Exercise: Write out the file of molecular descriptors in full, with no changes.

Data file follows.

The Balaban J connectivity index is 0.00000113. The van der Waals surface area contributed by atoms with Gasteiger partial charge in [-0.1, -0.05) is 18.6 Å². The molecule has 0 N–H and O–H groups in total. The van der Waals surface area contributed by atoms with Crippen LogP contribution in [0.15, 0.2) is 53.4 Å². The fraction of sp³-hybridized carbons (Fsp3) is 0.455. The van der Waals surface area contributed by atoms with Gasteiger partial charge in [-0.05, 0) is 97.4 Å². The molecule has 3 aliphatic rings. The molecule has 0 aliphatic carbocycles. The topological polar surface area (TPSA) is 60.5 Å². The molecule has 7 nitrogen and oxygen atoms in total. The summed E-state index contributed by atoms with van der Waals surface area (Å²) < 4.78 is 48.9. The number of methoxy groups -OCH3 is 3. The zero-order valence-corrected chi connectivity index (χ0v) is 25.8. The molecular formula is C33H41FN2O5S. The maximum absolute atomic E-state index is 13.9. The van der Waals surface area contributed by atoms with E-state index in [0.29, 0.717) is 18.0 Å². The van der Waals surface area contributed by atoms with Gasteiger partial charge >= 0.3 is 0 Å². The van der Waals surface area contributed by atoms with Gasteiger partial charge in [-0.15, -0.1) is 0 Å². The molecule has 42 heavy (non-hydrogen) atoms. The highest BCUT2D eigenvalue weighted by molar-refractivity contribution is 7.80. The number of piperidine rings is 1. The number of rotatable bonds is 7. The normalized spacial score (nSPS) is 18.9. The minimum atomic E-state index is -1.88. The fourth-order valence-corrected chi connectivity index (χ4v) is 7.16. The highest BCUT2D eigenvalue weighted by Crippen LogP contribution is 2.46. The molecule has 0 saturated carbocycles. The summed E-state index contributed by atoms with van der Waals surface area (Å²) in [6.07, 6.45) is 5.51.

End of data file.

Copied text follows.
The Balaban J connectivity index is 0.00000113. The van der Waals surface area contributed by atoms with Gasteiger partial charge in [-0.1, -0.05) is 18.6 Å². The molecule has 0 N–H and O–H groups in total. The van der Waals surface area contributed by atoms with Crippen LogP contribution in [0.15, 0.2) is 53.4 Å². The fraction of sp³-hybridized carbons (Fsp3) is 0.455. The van der Waals surface area contributed by atoms with Gasteiger partial charge in [-0.05, 0) is 97.4 Å². The molecule has 3 aliphatic rings. The molecule has 0 aliphatic carbocycles. The topological polar surface area (TPSA) is 60.5 Å². The molecule has 7 nitrogen and oxygen atoms in total. The summed E-state index contributed by atoms with van der Waals surface area (Å²) < 4.78 is 48.9. The number of methoxy groups -OCH3 is 3. The zero-order valence-corrected chi connectivity index (χ0v) is 25.8. The molecular formula is C33H41FN2O5S. The maximum absolute atomic E-state index is 13.9. The van der Waals surface area contributed by atoms with E-state index in [0.29, 0.717) is 18.0 Å². The van der Waals surface area contributed by atoms with Gasteiger partial charge >= 0.3 is 0 Å². The van der Waals surface area contributed by atoms with Gasteiger partial charge in [-0.15, -0.1) is 0 Å². The molecule has 42 heavy (non-hydrogen) atoms. The highest BCUT2D eigenvalue weighted by molar-refractivity contribution is 7.80. The number of piperidine rings is 1. The number of rotatable bonds is 7. The normalized spacial score (nSPS) is 18.9. The minimum atomic E-state index is -1.88. The fourth-order valence-corrected chi connectivity index (χ4v) is 7.16. The highest BCUT2D eigenvalue weighted by Crippen LogP contribution is 2.46. The molecule has 0 saturated carbocycles. The summed E-state index contributed by atoms with van der Waals surface area (Å²) in [6.07, 6.45) is 5.51.